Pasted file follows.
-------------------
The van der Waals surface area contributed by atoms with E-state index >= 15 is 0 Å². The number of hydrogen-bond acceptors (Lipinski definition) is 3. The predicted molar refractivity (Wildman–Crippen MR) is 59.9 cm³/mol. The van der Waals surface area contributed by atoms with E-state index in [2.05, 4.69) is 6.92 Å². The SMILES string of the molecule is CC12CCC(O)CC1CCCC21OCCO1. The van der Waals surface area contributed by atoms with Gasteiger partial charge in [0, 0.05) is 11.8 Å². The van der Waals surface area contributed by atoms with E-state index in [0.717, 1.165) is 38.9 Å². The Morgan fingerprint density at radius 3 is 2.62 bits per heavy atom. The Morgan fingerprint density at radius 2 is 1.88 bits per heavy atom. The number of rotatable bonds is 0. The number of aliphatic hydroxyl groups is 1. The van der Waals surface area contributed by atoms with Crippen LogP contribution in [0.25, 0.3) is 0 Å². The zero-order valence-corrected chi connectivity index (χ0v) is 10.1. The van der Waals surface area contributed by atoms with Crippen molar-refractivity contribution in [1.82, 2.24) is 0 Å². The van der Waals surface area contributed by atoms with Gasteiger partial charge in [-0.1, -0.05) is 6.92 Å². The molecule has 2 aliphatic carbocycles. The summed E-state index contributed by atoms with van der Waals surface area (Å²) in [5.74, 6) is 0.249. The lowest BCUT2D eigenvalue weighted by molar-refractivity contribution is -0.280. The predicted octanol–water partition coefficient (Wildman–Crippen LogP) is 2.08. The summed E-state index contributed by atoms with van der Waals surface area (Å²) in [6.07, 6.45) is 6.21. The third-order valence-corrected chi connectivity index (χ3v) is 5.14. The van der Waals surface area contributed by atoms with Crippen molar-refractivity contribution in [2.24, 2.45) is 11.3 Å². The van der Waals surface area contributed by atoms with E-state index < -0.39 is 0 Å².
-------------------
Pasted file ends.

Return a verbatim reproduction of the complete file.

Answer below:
The van der Waals surface area contributed by atoms with E-state index >= 15 is 0 Å². The number of hydrogen-bond acceptors (Lipinski definition) is 3. The predicted molar refractivity (Wildman–Crippen MR) is 59.9 cm³/mol. The van der Waals surface area contributed by atoms with E-state index in [2.05, 4.69) is 6.92 Å². The SMILES string of the molecule is CC12CCC(O)CC1CCCC21OCCO1. The van der Waals surface area contributed by atoms with Gasteiger partial charge in [0, 0.05) is 11.8 Å². The van der Waals surface area contributed by atoms with E-state index in [0.717, 1.165) is 38.9 Å². The Morgan fingerprint density at radius 3 is 2.62 bits per heavy atom. The Morgan fingerprint density at radius 2 is 1.88 bits per heavy atom. The number of rotatable bonds is 0. The number of aliphatic hydroxyl groups is 1. The van der Waals surface area contributed by atoms with Crippen LogP contribution in [0.25, 0.3) is 0 Å². The zero-order valence-corrected chi connectivity index (χ0v) is 10.1. The van der Waals surface area contributed by atoms with Crippen molar-refractivity contribution in [1.82, 2.24) is 0 Å². The van der Waals surface area contributed by atoms with Gasteiger partial charge in [-0.1, -0.05) is 6.92 Å². The molecule has 2 aliphatic carbocycles. The summed E-state index contributed by atoms with van der Waals surface area (Å²) in [5.74, 6) is 0.249. The lowest BCUT2D eigenvalue weighted by molar-refractivity contribution is -0.280. The predicted octanol–water partition coefficient (Wildman–Crippen LogP) is 2.08. The summed E-state index contributed by atoms with van der Waals surface area (Å²) in [6.07, 6.45) is 6.21. The third-order valence-corrected chi connectivity index (χ3v) is 5.14. The van der Waals surface area contributed by atoms with Crippen molar-refractivity contribution in [2.24, 2.45) is 11.3 Å². The van der Waals surface area contributed by atoms with E-state index < -0.39 is 0 Å².